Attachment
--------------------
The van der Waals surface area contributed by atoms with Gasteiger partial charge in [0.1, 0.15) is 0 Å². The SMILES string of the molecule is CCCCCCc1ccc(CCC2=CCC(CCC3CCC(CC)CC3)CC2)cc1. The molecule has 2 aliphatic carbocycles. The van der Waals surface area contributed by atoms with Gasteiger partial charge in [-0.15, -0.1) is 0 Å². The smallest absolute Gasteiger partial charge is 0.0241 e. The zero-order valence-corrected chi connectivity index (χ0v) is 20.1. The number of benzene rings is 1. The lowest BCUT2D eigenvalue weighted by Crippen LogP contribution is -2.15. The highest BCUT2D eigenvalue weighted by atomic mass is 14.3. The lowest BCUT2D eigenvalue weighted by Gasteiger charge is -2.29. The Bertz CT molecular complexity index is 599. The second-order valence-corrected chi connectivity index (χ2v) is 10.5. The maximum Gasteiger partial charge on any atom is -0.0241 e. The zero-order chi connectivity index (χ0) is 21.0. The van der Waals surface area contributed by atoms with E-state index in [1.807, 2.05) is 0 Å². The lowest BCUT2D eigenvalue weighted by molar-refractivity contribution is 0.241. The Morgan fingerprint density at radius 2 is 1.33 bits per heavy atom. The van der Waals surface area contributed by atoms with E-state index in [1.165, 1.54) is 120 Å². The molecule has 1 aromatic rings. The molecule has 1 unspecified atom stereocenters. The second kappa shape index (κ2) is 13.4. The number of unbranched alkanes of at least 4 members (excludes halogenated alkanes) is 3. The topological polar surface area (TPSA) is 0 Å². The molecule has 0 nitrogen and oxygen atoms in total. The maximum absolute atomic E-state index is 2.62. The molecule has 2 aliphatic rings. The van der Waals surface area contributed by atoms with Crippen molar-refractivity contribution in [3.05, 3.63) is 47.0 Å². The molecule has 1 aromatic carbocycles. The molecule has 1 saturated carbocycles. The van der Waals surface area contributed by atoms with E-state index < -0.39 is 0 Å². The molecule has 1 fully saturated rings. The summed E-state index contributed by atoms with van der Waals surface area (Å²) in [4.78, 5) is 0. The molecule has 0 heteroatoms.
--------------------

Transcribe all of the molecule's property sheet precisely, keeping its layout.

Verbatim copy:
The van der Waals surface area contributed by atoms with Gasteiger partial charge in [0.1, 0.15) is 0 Å². The SMILES string of the molecule is CCCCCCc1ccc(CCC2=CCC(CCC3CCC(CC)CC3)CC2)cc1. The molecule has 2 aliphatic carbocycles. The van der Waals surface area contributed by atoms with Gasteiger partial charge in [-0.15, -0.1) is 0 Å². The smallest absolute Gasteiger partial charge is 0.0241 e. The zero-order valence-corrected chi connectivity index (χ0v) is 20.1. The number of benzene rings is 1. The lowest BCUT2D eigenvalue weighted by Crippen LogP contribution is -2.15. The highest BCUT2D eigenvalue weighted by atomic mass is 14.3. The lowest BCUT2D eigenvalue weighted by Gasteiger charge is -2.29. The Bertz CT molecular complexity index is 599. The second-order valence-corrected chi connectivity index (χ2v) is 10.5. The maximum Gasteiger partial charge on any atom is -0.0241 e. The zero-order chi connectivity index (χ0) is 21.0. The van der Waals surface area contributed by atoms with E-state index in [1.807, 2.05) is 0 Å². The lowest BCUT2D eigenvalue weighted by molar-refractivity contribution is 0.241. The Morgan fingerprint density at radius 2 is 1.33 bits per heavy atom. The van der Waals surface area contributed by atoms with E-state index in [1.165, 1.54) is 120 Å². The molecule has 1 aromatic rings. The molecule has 1 unspecified atom stereocenters. The second kappa shape index (κ2) is 13.4. The number of unbranched alkanes of at least 4 members (excludes halogenated alkanes) is 3. The topological polar surface area (TPSA) is 0 Å². The molecule has 0 nitrogen and oxygen atoms in total. The maximum absolute atomic E-state index is 2.62. The molecule has 2 aliphatic rings. The van der Waals surface area contributed by atoms with Crippen molar-refractivity contribution in [3.05, 3.63) is 47.0 Å². The molecule has 1 aromatic carbocycles. The molecule has 1 saturated carbocycles. The van der Waals surface area contributed by atoms with E-state index < -0.39 is 0 Å². The molecule has 1 fully saturated rings. The summed E-state index contributed by atoms with van der Waals surface area (Å²) in [4.78, 5) is 0. The molecule has 0 heteroatoms.